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Argus Media: Analysis — TNK-BP left in limbo following FSB raid Link

Time:  28 Mar 2008 10:26 GMT

TNK-BP is facing fresh problems in the wake of last week’s raids by Russia’s Federal Security Service (FSB) on company offices in Moscow.

BP this week recalled 148 of its secondees to TNK-BP, citing visa problems. “The process of clarifying new visa regulations is taking a little longer than we expected. We took this step as a precaution until new work visas have been obtained under the new regulations,” a BP spokesman says, referring to recently introduced changes to Russian legislation on work permits for non-Russian residents.

Indefinite leave

Some of the employees affected will go on leave until the problem is resolved, while others, whose contracts are due to expire soon, will leave the country, BP says. But industry sources suggest that all 148 employees will have to leave the country. The 40 or so former BP executives employed directly by TNK-BP are not affected by the visa issue.

The FSB is still evaluating information obtained during last week’s raids on TNK-BP and BP offices. “The investigations continue. We will make an official announcement once we have something to say,” an FSB official tells Argus.

TNK-BP says it has not received any official notification from either the FSB or any other state agency in connection with the affair. It stresses that the detention by the FSB last week of TNK-BP gas specialist Ilya Zaslavsky was not connected with company activities. The FSB detained Zaslavsky and his brother on suspicion of industrial espionage.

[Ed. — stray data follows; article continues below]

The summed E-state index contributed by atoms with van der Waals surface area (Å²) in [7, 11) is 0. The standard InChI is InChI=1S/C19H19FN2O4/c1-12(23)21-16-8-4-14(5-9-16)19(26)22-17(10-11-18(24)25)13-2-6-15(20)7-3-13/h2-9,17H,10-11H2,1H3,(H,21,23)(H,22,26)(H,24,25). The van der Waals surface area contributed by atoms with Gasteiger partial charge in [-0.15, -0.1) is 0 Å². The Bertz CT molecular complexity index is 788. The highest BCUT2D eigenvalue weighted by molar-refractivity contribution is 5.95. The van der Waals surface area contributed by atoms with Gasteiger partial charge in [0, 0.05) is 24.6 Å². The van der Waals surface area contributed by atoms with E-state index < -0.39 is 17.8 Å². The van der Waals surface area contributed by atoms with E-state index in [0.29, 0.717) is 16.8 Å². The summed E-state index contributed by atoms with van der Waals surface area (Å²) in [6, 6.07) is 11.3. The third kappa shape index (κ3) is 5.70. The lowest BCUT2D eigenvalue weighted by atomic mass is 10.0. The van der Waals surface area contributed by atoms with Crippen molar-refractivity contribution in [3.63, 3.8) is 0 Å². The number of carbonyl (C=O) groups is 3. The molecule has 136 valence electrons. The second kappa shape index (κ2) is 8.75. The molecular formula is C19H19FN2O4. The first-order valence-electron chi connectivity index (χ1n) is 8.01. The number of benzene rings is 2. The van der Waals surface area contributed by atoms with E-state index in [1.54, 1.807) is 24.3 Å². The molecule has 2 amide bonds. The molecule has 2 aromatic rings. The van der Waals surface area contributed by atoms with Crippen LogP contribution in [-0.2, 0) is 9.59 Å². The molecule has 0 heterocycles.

The two men were subsequently released, leaving observers puzzled as to why they were arrested in the first place. “I do not see any logic in the FSB raids — the Zaslavsky brothers are too insignificant to make such a big fuss about,” says Konstantin Simonov of think-tank the National Energy Security Fund.

But last week’s raids have spread inevitable alarm among TNK-BP employees, many of whom now fear that a major campaign against the company could be under way.

In an interview with the Financial Times this week, Russia’s president-elect Dmitry Medvedev says the case is at a “preliminary stage” and that it would therefore be premature to draw any conclusions regarding FSB investigations. “I would like the final decision to be taken by a court and not by the judgment of analysts or politicians,” he says. “As far as I understand, this is not about a state crime but about a crime in the economic sphere.”

Taxing problem

On 26 March, Russia’s interior ministry announced that it is investigating a $40mn tax evasion case involving Sidanco, which became part of TNK-BP in 2003. But the ministry says last week’s raids were not connected with this. TNK-BP says it paid 1bn roubles ($42.6bn) in connection with Sidanco back in 2004, covering all of its outstanding tax debts.
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Related article Analysis — FSB targets TNK-BP Link  

Time:  25 Mar 2008 15:08 GMT

Moscow, 25 March (Argus) — Russia’s Federal Security Service (FSB) claims to have found evidence of spying in raids on the Moscow offices of TNK-BP and BP, raising fears of a Yukos-style campaign against the former.